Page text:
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Holler v. Industrial Commission

Court of Appeals of Arizona, Division One, Department C
Nov 1, 1983
140 Ariz. 148 (Ariz. Ct. App. 1983)


No. 1 CA-IC 2805.

July 26, 1983. Rehearing Denied October 6, 1983. Review Granted November 1, 1983.

Appeal from the Industrial Commission award, Claim No. 527-68-0330.

Tretschok, McNamara Clymer, P.C. by Dale D. Tretschok, Tucson, for petitioner.

James A. Overholt, Chief Counsel, The Industrial Com'n of Arizona, Phoenix, for respondent.

Robert K. Park, Chief Counsel, State Compensation Fund by Smith Michael, Tucson, for respondents Employer Carrier.


This is a special action review of a January 21, 1982, Industrial Commission award dismissing an untimely filed request for hearing which sought to protest an average monthly wage determination. The issues are (1) whether A.R.S. § 23-947(B)(1) excuses the late request, and (2) assuming no excuse, whether this subsection is constitutional. Because we conclude that the subsection of the statute is inapplicable to the attendant facts in this case and the subsection is constitutional, we affirm the award.

A.R.S. § 23-947 states in relevant part:

A. A hearing on any question relating to a claim shall not be granted unless . . . such request for a hearing is filed within ninety days after the notice sent under the provisions of subsection F of § 23-1061. . . .

B. As used in this section, filed means that the request for hearing is in the possession of the commission. Failure to file with the commission within the required ninety days by a party means that the determination by the commission, insurance carrier or self-insuring employer is final and res judicata to all parties. The industrial commission or any court shall not excuse a late filing unless any of the following apply:

1. The person to whom the notice is sent does not request a hearing because of justifiable reliance on a representation by the commission, employer or carrier.

(emphasis added).

The petitioner employee (claimant) began working for the respondent employer (employer) in July 1980. He was injured at work in October 1980, and his claim was accepted. On January 6, 1981, the Industrial Commission notified him that it had been determined that his average monthly wage was $1,000.38. See generally A.R.S. § 23-1061(F). The notice further specifically advised claimant that if he did not agree with the notice and desired a hearing on the matter that he would have to submit a written request within ninety days after the date the notice was mailed. The concluding statement on the notice is printed in red capital letters and is underscored and states: "IF NO SUCH APPLICATION IS RECEIVED WITHIN THAT NINETY DAY PERIOD, THIS NOTICE IS FINAL."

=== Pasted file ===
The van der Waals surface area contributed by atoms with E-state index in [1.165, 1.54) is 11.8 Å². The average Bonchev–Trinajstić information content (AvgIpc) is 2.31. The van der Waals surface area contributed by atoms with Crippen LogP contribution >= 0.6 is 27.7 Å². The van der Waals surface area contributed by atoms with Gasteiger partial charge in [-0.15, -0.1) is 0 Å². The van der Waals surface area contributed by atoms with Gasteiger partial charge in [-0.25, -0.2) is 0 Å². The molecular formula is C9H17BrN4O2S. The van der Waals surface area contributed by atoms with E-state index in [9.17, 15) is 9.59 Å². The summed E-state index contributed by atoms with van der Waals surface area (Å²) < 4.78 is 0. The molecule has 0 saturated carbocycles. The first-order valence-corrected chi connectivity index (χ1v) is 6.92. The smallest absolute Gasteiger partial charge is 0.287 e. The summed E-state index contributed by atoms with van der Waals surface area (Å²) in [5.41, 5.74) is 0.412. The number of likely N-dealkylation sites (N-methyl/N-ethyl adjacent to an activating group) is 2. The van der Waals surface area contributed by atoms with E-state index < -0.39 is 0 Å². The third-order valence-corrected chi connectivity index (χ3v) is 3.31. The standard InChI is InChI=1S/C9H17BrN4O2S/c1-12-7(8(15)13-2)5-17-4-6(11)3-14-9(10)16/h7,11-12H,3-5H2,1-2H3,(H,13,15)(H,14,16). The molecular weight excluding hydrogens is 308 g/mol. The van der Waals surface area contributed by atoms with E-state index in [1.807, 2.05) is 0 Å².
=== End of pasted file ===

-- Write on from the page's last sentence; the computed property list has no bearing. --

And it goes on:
Claimant acknowledged receipt of this notice. He assumed the average monthly wage was correct because he "relied on [his] . . . employer to have done it right." Shortly after receiving this notice, he received his W-2 form from his employer and made some rough calculations based on the wage information reflected in his W-2. Although this newly calculated figure differed from the average monthly wage set forth in the notice, he nevertheless did nothing about it and continued to rely on the average monthly wage as set forth in the notice.

In June or July 1981, claimant consulted his present attorney on an unrelated matter. The attorney informed him that the average monthly wage as set forth in the notice was incorrect. Subsequent investigation revealed that the employer had inadvertently omitted claimant's last two weeks' wages from the wage base used to calculate the average monthly wage.

Claimant filed a late request for hearing protesting the average monthly wage determination. After a hearing, the administrative law judge issued an award dismissing the hearing request. The dispositive findings were as follows: